Clinton: Warren's Medicare for All plan wouldn't ever get enacted

Former Secretary of State Hillary Clinton in Austin, Texas, on Sunday. Photo: Gary Miller/Getty Images

Former Secretary of State Hillary Clinton said during the DealBook conference in New York on Wednesday she doesn't believe 2020 candidate Sen. Elizabeth Warren's Medicare for All plan would ever be enacted.

"The smarter approach is to build on what we have; a public option is something I've been in favor of for a very long time. I don't believe we should be in the midst of a big disruption while we are trying to get to 100% coverage and deal with costs."

What she's saying: During the event in New York, Clinton said in response to a question on whether she could "get behind" the plan, "If it were to go to Senate ... if you had a president who pushed to present it, I would be very much in favor of whatever the debate was."

  • The 2016 Democratic presidential candidate added that while she doesn't think it would pass, it was the "right goal" and the current health care debate among Democrats is healthy.
  • "The Affordable Care Act took us to 90% of coverage — the highest we had ever gotten in our country after many, many efforts including one I was involved in more than 25 years ago," Clinton said.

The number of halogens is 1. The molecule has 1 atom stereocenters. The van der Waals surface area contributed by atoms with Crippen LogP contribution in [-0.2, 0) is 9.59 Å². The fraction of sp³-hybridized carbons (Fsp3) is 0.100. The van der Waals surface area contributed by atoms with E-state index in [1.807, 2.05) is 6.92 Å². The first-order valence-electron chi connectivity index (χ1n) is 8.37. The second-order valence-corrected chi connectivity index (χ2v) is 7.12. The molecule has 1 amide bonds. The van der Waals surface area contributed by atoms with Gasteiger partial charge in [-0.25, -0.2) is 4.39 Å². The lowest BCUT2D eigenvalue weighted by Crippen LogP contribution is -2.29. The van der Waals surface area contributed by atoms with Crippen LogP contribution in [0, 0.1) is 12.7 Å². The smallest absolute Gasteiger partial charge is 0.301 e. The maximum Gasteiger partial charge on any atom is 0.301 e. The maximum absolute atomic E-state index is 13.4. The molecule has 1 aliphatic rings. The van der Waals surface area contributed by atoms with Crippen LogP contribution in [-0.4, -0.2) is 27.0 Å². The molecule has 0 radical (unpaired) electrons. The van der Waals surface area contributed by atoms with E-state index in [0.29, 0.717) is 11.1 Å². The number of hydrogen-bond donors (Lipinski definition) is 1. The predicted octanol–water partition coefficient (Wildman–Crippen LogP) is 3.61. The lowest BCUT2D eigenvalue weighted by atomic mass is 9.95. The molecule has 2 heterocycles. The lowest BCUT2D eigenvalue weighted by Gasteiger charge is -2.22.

"We have a 10% gap to fill and we have a lot of learning to do about the best way not only to fill the gap, but then to drive down costs as much as it is possible without undermining quality advancements."

Why it matters: Clinton is the latest in a line of current and former officials and lawmakers to question how workable Warren's plan would be in practice. Warren has faced criticism from her closest Democratic presidential rivals and others on the issue of cost to taxpayers.

  • Per Axios' Caitlin Owens, "We've never tried any cost containment measures that are remotely close to being as aggressive as Warren's, and there could be consequences if payment rates are slashed so low."

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Supreme Court to decide on release of Trump’s financial records

President Trump. Photo: BRENDAN SMIALOWSKI / Contributor/Getty Images

The Supreme Court agreed on Friday to take on three cases involving President Trump's finances to determine whether he can block the release of his records.

Why it matters: The court's ruling could give the American public a look at the president's finances after he has gone to great lengths to keep them under wraps.

Bloomberg: UK elections are the "canary in the coal mine" to 2020 Democrats

Former New York Mayor Michael Bloomberg at the climate meeting in Madrid, Dec. 10, 2019. Photo: Pablo Blazquez Dominguez/Getty Images

Former New York Mayor Michael Bloomberg is calling Boris Johnson's decisive victory in Britain's election the "canary in the coal mine" for the Democratic Party about its chances of unseating President Trump in 2020.